Introducing hardware crypto for LoRaWAN

In a world where everything is connected, security is not optional. To protect LoRaWAN devices, Arm, Microchip Technology and The Things Industries today released a pre-provisioned secure element. The secure element contains a secure identity, root keys compatible with LoRaWan 1.0.x and 1.1, and a crypto accelerator. The Mbed OS LoRaWAN stack can use the secure element to automatically offload all cryptographic operations, so your keys will never be visible nor accessible, even when your device might be compromised.

It's important that IoT devices have an identity that you can trust. You need to make sure that data sent by a device are trusted, and was sent by the actual device In LoRaWAN 1.1 this is handled by a root key which is shared between the device and a join server. The join server is run by a trusted third party, here The Things Industries, and authenticates devices when they join the network.

The root key needs to be stored, and then injected to the device during production. This can be troublesome: where do you store the keys securely, and do you fully trust your factory not to leak your keys? One way of dealing with this is by using an external secure element that holds the identity. The identity creation is done in a separate secure facility so that sensitive keys are never exposed throughout the supply chain nor when the device is deployed. The pre-provisioned secure elements are then sent to the assembly line.

The Microchip ATECC608A-MAHTN-T is one such secure element. It's tamper-proof, has protected storage for the root key, and has cryptographic acceleration for AES-128 (required to encrypt LoRaWAN payloads) and ECDSA-SHA256 (for validation of new firmware). And, as of today, you can buy them pre-provisioned with root keys for the join server offered by The Things Industries. This means you don't have to worry about the device's identity or key storage during deployment. Just integrate the secure element in your design, and the secure authentication is taken care of.

This does not mean you can use the secure element for authenticating only with The Things Industries. Join servers are a standardized part of LoRaWAN 1.1, and are independent of the network that you're using.

We have also integrated the ATECC608A in the Mbed OS LoRaWAN stack. When one is present, we'll offload all of the cryptographic operations to the secure element. Because the root keys are held in the secure boundary of the ATECC608A, your MCU will never (and can never) see the keys. Besides offering extra security, this also saves on both flash and RAM, because software crypto functions for AES-128 and ECDSA do not have to be loaded.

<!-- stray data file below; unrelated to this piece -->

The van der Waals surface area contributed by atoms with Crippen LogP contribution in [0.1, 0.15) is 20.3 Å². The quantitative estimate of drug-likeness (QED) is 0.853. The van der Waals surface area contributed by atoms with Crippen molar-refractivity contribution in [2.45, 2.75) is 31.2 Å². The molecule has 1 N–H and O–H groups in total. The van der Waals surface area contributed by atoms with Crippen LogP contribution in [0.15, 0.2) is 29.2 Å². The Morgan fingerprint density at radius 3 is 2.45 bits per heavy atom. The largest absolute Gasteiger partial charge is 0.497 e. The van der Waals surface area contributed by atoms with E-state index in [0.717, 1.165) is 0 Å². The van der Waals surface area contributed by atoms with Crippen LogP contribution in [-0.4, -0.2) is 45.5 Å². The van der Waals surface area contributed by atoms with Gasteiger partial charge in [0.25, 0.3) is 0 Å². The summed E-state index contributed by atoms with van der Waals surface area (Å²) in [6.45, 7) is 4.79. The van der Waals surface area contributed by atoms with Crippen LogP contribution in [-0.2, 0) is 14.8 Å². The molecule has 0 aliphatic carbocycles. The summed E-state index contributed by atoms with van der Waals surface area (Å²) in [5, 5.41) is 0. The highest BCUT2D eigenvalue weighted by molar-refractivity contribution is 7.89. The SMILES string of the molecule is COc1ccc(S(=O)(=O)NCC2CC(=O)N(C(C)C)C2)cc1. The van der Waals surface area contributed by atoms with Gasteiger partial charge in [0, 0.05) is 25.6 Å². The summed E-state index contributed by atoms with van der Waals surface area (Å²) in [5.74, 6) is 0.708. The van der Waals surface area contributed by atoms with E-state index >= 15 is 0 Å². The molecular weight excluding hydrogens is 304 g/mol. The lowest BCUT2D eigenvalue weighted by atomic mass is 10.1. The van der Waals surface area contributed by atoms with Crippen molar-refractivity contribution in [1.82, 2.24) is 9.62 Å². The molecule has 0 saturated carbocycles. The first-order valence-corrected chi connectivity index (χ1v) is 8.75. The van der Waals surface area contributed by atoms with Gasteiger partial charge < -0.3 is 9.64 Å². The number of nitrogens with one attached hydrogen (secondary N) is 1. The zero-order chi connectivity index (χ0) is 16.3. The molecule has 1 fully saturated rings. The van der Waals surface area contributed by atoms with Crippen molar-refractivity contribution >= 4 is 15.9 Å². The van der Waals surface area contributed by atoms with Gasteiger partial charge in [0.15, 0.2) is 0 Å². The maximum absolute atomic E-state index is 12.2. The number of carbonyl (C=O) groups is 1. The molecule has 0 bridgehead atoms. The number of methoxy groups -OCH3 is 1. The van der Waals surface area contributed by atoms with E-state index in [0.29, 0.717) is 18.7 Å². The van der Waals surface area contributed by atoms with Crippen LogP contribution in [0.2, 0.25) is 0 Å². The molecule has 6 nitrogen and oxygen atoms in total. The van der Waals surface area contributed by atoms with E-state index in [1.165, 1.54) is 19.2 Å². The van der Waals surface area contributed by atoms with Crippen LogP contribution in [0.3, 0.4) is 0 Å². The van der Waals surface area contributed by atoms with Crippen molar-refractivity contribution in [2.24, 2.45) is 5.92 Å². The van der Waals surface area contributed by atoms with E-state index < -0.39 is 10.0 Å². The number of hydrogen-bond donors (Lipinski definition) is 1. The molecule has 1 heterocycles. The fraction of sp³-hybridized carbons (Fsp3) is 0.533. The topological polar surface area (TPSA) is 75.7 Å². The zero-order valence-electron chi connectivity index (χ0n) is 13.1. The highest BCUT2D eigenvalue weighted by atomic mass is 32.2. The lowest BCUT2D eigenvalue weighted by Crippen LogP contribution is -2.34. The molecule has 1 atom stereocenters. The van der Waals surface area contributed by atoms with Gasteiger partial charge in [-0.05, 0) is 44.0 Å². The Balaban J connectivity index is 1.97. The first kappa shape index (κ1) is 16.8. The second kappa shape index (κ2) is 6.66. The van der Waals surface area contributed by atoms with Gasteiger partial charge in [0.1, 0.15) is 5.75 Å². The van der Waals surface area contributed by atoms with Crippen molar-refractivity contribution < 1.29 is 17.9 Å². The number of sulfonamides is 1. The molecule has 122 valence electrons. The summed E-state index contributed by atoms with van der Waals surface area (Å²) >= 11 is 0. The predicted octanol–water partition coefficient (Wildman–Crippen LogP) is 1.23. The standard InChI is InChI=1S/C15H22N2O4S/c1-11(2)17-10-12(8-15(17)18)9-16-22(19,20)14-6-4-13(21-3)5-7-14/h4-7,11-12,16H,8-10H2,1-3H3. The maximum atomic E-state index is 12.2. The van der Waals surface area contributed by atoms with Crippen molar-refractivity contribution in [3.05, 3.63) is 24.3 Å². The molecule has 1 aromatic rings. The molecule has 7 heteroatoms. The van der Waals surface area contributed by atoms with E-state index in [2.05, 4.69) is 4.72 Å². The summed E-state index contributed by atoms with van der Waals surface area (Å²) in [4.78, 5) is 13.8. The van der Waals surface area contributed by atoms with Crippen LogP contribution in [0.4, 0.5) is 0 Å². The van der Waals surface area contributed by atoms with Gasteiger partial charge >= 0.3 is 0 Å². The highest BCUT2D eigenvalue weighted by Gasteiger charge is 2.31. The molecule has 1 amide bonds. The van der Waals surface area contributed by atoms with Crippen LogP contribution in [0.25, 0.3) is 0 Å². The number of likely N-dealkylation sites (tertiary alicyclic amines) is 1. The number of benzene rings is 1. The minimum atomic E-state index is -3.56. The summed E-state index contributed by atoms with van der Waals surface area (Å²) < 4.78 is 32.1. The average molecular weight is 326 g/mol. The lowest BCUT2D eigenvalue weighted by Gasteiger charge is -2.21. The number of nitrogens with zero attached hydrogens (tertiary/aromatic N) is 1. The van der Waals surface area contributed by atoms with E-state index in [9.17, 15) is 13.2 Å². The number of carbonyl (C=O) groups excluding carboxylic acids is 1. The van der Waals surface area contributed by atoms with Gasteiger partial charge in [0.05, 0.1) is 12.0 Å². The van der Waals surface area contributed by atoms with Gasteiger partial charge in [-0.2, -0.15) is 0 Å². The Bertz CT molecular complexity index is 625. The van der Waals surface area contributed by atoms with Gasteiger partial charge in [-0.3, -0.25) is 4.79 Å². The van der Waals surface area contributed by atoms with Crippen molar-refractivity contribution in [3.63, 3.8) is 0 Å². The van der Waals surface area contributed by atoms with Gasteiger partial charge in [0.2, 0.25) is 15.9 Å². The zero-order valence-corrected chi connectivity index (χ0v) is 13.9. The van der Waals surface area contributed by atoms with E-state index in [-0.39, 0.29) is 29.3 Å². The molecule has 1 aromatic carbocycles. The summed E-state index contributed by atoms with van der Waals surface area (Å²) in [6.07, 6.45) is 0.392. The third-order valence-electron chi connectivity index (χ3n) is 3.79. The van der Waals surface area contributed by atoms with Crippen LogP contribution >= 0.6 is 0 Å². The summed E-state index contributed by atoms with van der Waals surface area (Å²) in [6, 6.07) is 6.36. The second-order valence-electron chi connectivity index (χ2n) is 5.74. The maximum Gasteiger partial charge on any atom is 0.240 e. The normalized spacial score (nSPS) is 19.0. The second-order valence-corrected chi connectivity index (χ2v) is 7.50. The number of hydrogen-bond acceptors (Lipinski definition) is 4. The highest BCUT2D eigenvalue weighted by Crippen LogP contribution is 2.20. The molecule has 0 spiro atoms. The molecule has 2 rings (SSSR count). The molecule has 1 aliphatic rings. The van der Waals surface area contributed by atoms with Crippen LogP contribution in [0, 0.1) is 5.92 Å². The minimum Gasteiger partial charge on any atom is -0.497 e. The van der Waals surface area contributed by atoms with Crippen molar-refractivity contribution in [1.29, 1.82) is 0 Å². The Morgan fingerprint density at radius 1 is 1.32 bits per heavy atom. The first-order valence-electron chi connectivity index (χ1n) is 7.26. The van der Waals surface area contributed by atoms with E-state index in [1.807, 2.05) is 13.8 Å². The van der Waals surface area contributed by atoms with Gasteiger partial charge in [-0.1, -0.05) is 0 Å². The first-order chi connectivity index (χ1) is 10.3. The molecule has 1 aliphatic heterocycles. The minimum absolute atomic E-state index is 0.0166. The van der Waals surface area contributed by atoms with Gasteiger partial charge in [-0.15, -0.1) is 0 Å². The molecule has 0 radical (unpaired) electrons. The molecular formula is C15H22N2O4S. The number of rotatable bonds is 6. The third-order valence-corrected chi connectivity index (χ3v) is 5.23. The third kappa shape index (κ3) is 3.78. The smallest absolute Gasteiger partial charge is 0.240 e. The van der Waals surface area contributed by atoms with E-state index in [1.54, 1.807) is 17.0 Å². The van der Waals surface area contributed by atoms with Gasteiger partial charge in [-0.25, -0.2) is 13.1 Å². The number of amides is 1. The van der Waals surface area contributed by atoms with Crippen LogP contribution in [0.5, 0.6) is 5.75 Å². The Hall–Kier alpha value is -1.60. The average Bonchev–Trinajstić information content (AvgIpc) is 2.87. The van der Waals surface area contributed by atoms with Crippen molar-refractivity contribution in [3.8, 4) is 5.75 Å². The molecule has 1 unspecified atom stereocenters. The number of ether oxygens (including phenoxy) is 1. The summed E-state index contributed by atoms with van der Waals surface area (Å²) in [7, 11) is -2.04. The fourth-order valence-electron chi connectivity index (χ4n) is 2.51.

Getting started

This example uses the Atmel SAML21 Xplained Pro development board, but any Mbed-enabled development board should work. You'll need the following hardware:

After buying the pre-provisioned secure elements, you'll receive a file from Microchip. This file contains the unique identifiers for the ATECC608As and is cryptographically signed. Upload this file to the The Things Industries Join Server to claim the devices.

When that is done, connect the LoRa radio over SPI to EXT1, and the CryptoAuthentication module over I2C to EXT3 on the SAML21 Xplained Pro:

SAML21 Xplained Pro with SX1276 LoRa radio and secure element

SAML21 Xplained Pro with LoRa radio and secure element.

Then, import our example project using Mbed CLI or the Online Compiler.

Note: If you're using a different development board, set the right pins to connect to the LoRa radio and the secure element in mbed_app.json.

Compile and flash the application, and your device will join the network. That's all!


At Arm, we have a number of initiatives that improve the security of IoT devices: The Platform Security Architecture (PSA) describes security threats and how to mitigate them, TrustZone for v8-M introduces secure and non-secure domains on the same MCU, and Pelion Device Management provides secure lifecycle management for devices. As all these projects benefit from an integration with external secure elements, we're also working on Mbed Crypto, a library which has a unified API for cryptography whether it's done in software through Mbed TLS or in an external crypto engine.

The collaboration with Microchip and The Things Industries fits this perfectly. Security can no longer be an afterthought, and should be designed in from the start. As part of this project, we've added a crypto abstraction to the Mbed OS LoRaWAN stack. This allows other vendors to also plug in their implementation. If you're interested in this, please let us know.

Also, don't miss our sessions during The Things Conference 31 January and 1 February!

  • Thursday 31 January, 2:00 PM Stage 1 - Firmware Updates over the Air, Jan Jongboom.
  • Thursday 31 January, 3:00 PM Stage 2 - Why machine learning on microcontrollers, Neil Tan.
  • Friday 1 February, 2:30 PM Stage 2 - Developing with Mbed OS, Jan Jongboom.


Jan Jongboom is a Developer Evangelist for the Internet of Things at Arm. He wants to extend a special thanks to Hasnain Virk and Antti Kauppila for their endless effort in getting this project up and running.

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